We’re well aware by now that the imminent five-week G suspension this summer (from late July through the end of August) has many commuters spooked. Adding insult to injury, the New York Waterways ferry landing at India Street—by far the second-best option for many—has been suspended indefinitely since February, when a gangplank failed and plunged into frigid East River waters moments after passengers climbed aboard.
This looming transportation brownout has raised eyebrows for months. At an April 3 meeting organized by State Senator Daniel Squadron at the Polish and Slavic Center on Kent Street, officials addressed community transportation concerns, including the ferry, but they declined to announce a reopening date. Now, almost two months later—and only eight weeks before the G shutdown—that date is still elusive.
The road to Pulaski bridge traffic jams and sweltering MTA shuttle buses is paved with good intentions. So, for the past several weeks, Greenpointers has been investigating the India Street Ferry closure to determine whether anyone can say with confidence that the ferry landing will be operational before the G shuts down.
(The answer: very likely, but not entirely certain.) Here’s what we found out:
The notion that not one, but two parks, are coming to Greenpoint as early as 2015 may SOUND like good news. Who doesn’t love green space?
But, don’t forget to read between the lines.
On 5/2, Crain’s reported: Construction on the first of two long-awaited parks along the Greenpoint waterfront is set to begin in 2015, spurred by money from the developers of two massive residential projects on the waterfront that were approved last year. Continue reading →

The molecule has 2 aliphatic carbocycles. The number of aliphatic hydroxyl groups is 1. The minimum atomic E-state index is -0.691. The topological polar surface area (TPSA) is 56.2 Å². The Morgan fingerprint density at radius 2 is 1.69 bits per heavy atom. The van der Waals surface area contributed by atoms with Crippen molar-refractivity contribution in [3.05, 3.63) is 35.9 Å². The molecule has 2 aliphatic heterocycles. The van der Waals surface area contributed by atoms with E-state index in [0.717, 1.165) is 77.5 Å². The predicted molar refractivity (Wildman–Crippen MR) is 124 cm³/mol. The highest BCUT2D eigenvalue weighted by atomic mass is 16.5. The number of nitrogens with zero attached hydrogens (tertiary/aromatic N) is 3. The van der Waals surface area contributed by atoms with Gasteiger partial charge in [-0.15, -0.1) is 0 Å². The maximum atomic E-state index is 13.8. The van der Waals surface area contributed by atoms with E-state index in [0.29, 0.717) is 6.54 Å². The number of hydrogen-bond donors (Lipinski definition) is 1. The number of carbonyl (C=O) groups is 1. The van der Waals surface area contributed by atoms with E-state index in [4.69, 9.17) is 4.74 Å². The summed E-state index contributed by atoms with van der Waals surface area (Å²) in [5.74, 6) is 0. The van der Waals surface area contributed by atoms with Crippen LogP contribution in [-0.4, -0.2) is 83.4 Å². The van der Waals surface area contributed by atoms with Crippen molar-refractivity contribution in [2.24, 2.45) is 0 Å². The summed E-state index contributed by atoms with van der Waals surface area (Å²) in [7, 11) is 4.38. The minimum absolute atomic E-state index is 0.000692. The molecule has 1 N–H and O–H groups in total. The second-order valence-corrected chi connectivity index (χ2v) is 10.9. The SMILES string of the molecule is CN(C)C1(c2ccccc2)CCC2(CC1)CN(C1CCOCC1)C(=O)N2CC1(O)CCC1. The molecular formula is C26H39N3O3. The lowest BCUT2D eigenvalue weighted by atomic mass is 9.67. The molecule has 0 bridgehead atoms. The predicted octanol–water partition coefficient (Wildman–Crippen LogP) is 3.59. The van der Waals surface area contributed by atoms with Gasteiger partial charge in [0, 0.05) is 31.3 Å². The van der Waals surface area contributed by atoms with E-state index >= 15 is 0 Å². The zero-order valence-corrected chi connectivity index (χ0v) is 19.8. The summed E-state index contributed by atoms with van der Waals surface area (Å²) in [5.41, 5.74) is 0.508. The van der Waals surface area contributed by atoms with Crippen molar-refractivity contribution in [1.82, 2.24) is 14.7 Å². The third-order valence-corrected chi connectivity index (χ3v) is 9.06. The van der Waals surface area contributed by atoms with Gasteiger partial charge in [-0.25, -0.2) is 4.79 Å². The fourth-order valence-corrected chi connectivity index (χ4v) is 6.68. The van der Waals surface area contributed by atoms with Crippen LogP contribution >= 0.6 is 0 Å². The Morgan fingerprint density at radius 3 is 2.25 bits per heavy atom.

For a while now, we’ve been talking about the danger zone of speeding vehicles that is McGuinness Blvd, where some truly tragic incidents have happened over the last year, most notably the death of 32-year-old Nicole Detweiler, who was crossing the street in December when she was fatally hit by two vehicles.
This wasn’t an isolated incident. In 2010, a 28-year-old was the victim of a hit-and-run and later taken off life support after days of being unresponsive due to serious brain injuries. In 2009, a 33-year-old British woman was struck and killed by a flatbed truck where Nassau meets McGuiness. And the list goes on. Continue reading →
Just the name “Participatory Budgeting” might want to make you hit the snooze button, but it’s actually a unique opportunity to vote on a project that YOU want to see funded in our community. NYC has reserved $14 million in taxpayer dollars for this very purpose and as part of the 33rd District, there are some pretty innovative projects in the running that could potentially affect our parks, schools, and community centers.
The $14 million will be divided by district; the 33rd also covers Dumbo, Boerum Hill, and Brooklyn Heights, so Greenpoint is going to have to step it up at the polls if we want to get some of the bounty for our neighborhood, Hunger Games style (but by peaceful democratic vote, instead of mudering!). Continue reading →
We recently came across a great piece from BKLYNR that traces the emergence of Greenpoint Landing from its Bloombergian roots to the looming tension today, investigating how the proposed paradise of open waterfront parkland has, nearly a decade later, become a source of frustration and dread for the many residents that want the neighborhood to remain a unique blend of bohemian and old world culture, rather than another sea of Williamsburg condos.